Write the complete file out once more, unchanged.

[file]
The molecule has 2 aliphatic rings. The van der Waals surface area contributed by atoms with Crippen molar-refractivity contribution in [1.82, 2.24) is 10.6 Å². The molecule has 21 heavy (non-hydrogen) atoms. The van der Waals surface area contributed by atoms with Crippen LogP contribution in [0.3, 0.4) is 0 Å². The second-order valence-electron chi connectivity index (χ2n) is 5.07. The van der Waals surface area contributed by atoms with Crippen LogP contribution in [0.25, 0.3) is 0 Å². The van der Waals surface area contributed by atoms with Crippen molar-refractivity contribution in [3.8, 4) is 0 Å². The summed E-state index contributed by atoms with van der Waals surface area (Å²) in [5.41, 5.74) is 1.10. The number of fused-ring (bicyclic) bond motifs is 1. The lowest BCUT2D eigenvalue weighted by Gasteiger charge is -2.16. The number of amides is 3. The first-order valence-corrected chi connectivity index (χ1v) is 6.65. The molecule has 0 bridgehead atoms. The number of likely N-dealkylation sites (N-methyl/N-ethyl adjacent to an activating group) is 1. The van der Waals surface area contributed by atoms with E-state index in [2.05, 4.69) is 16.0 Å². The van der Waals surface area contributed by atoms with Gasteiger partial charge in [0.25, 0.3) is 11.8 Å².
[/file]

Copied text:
The molecule has 2 aliphatic rings. The van der Waals surface area contributed by atoms with Crippen molar-refractivity contribution in [1.82, 2.24) is 10.6 Å². The molecule has 21 heavy (non-hydrogen) atoms. The van der Waals surface area contributed by atoms with Crippen LogP contribution in [0.3, 0.4) is 0 Å². The second-order valence-electron chi connectivity index (χ2n) is 5.07. The van der Waals surface area contributed by atoms with Crippen LogP contribution in [0.25, 0.3) is 0 Å². The van der Waals surface area contributed by atoms with Crippen molar-refractivity contribution in [3.8, 4) is 0 Å². The summed E-state index contributed by atoms with van der Waals surface area (Å²) in [5.41, 5.74) is 1.10. The number of fused-ring (bicyclic) bond motifs is 1. The lowest BCUT2D eigenvalue weighted by Gasteiger charge is -2.16. The number of amides is 3. The first-order valence-corrected chi connectivity index (χ1v) is 6.65. The molecule has 0 bridgehead atoms. The number of likely N-dealkylation sites (N-methyl/N-ethyl adjacent to an activating group) is 1. The van der Waals surface area contributed by atoms with E-state index in [2.05, 4.69) is 16.0 Å². The van der Waals surface area contributed by atoms with Gasteiger partial charge in [0.25, 0.3) is 11.8 Å².